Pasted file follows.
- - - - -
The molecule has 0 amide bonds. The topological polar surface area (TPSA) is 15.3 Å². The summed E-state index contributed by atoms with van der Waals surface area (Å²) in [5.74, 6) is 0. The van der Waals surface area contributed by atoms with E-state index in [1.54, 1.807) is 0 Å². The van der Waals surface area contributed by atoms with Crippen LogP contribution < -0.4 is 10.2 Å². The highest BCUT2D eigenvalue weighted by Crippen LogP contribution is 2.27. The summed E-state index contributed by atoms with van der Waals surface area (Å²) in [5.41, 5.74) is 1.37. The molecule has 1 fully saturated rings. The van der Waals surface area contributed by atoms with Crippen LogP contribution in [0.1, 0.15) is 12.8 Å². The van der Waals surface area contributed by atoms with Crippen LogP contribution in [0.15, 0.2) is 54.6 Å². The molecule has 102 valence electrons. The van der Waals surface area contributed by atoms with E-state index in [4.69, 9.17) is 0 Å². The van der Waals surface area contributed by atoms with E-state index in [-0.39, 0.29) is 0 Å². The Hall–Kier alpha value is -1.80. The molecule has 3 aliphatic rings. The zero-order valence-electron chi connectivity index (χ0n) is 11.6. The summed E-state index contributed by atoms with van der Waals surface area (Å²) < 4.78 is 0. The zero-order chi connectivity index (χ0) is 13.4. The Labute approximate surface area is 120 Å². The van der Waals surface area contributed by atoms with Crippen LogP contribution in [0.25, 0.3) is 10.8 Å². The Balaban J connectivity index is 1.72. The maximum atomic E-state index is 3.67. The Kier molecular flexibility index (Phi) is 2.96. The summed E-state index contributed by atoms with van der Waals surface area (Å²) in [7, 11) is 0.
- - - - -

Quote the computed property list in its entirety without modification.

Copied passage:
The molecule has 0 amide bonds. The topological polar surface area (TPSA) is 15.3 Å². The summed E-state index contributed by atoms with van der Waals surface area (Å²) in [5.74, 6) is 0. The van der Waals surface area contributed by atoms with E-state index in [1.54, 1.807) is 0 Å². The van der Waals surface area contributed by atoms with Crippen LogP contribution < -0.4 is 10.2 Å². The highest BCUT2D eigenvalue weighted by Crippen LogP contribution is 2.27. The summed E-state index contributed by atoms with van der Waals surface area (Å²) in [5.41, 5.74) is 1.37. The molecule has 1 fully saturated rings. The van der Waals surface area contributed by atoms with Crippen LogP contribution in [0.1, 0.15) is 12.8 Å². The van der Waals surface area contributed by atoms with Crippen LogP contribution in [0.15, 0.2) is 54.6 Å². The molecule has 102 valence electrons. The van der Waals surface area contributed by atoms with E-state index in [4.69, 9.17) is 0 Å². The van der Waals surface area contributed by atoms with E-state index in [-0.39, 0.29) is 0 Å². The Hall–Kier alpha value is -1.80. The molecule has 3 aliphatic rings. The zero-order valence-electron chi connectivity index (χ0n) is 11.6. The summed E-state index contributed by atoms with van der Waals surface area (Å²) < 4.78 is 0. The zero-order chi connectivity index (χ0) is 13.4. The Labute approximate surface area is 120 Å². The van der Waals surface area contributed by atoms with Crippen LogP contribution in [0.25, 0.3) is 10.8 Å². The Balaban J connectivity index is 1.72. The maximum atomic E-state index is 3.67. The Kier molecular flexibility index (Phi) is 2.96. The summed E-state index contributed by atoms with van der Waals surface area (Å²) in [7, 11) is 0.